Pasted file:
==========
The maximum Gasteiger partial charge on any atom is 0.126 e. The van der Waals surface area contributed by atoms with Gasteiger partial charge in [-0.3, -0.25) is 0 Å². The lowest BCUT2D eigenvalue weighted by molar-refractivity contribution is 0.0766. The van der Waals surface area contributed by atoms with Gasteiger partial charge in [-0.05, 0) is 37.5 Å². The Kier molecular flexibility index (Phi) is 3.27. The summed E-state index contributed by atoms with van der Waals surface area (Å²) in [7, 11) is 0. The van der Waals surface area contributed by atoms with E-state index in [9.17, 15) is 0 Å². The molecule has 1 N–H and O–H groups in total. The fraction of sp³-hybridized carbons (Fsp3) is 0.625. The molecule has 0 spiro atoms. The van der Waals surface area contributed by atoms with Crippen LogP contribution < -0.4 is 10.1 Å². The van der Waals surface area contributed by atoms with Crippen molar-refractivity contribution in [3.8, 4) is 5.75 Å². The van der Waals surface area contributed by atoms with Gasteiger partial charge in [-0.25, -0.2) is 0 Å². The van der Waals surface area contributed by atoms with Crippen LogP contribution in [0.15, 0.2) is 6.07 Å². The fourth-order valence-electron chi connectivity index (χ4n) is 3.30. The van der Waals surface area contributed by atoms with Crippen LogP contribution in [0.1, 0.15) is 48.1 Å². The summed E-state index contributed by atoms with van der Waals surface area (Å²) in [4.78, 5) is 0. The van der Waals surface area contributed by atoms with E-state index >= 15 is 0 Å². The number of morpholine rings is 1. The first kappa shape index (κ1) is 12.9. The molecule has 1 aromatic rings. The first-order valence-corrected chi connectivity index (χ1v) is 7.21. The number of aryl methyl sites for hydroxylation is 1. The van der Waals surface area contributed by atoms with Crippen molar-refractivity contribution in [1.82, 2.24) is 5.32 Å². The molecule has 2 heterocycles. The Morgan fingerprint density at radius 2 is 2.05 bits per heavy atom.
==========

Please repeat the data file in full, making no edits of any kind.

The maximum Gasteiger partial charge on any atom is 0.126 e. The van der Waals surface area contributed by atoms with Gasteiger partial charge in [-0.3, -0.25) is 0 Å². The lowest BCUT2D eigenvalue weighted by molar-refractivity contribution is 0.0766. The van der Waals surface area contributed by atoms with Gasteiger partial charge in [-0.05, 0) is 37.5 Å². The Kier molecular flexibility index (Phi) is 3.27. The summed E-state index contributed by atoms with van der Waals surface area (Å²) in [7, 11) is 0. The van der Waals surface area contributed by atoms with E-state index in [9.17, 15) is 0 Å². The molecule has 1 N–H and O–H groups in total. The fraction of sp³-hybridized carbons (Fsp3) is 0.625. The molecule has 0 spiro atoms. The van der Waals surface area contributed by atoms with Crippen LogP contribution < -0.4 is 10.1 Å². The van der Waals surface area contributed by atoms with Crippen molar-refractivity contribution in [3.8, 4) is 5.75 Å². The van der Waals surface area contributed by atoms with Gasteiger partial charge in [-0.25, -0.2) is 0 Å². The van der Waals surface area contributed by atoms with Crippen LogP contribution in [0.15, 0.2) is 6.07 Å². The fourth-order valence-electron chi connectivity index (χ4n) is 3.30. The van der Waals surface area contributed by atoms with Crippen LogP contribution in [0.1, 0.15) is 48.1 Å². The summed E-state index contributed by atoms with van der Waals surface area (Å²) in [4.78, 5) is 0. The van der Waals surface area contributed by atoms with E-state index >= 15 is 0 Å². The number of morpholine rings is 1. The first kappa shape index (κ1) is 12.9. The molecule has 1 aromatic rings. The first-order valence-corrected chi connectivity index (χ1v) is 7.21. The number of aryl methyl sites for hydroxylation is 1. The van der Waals surface area contributed by atoms with Crippen molar-refractivity contribution in [1.82, 2.24) is 5.32 Å². The molecule has 2 heterocycles. The Morgan fingerprint density at radius 2 is 2.05 bits per heavy atom.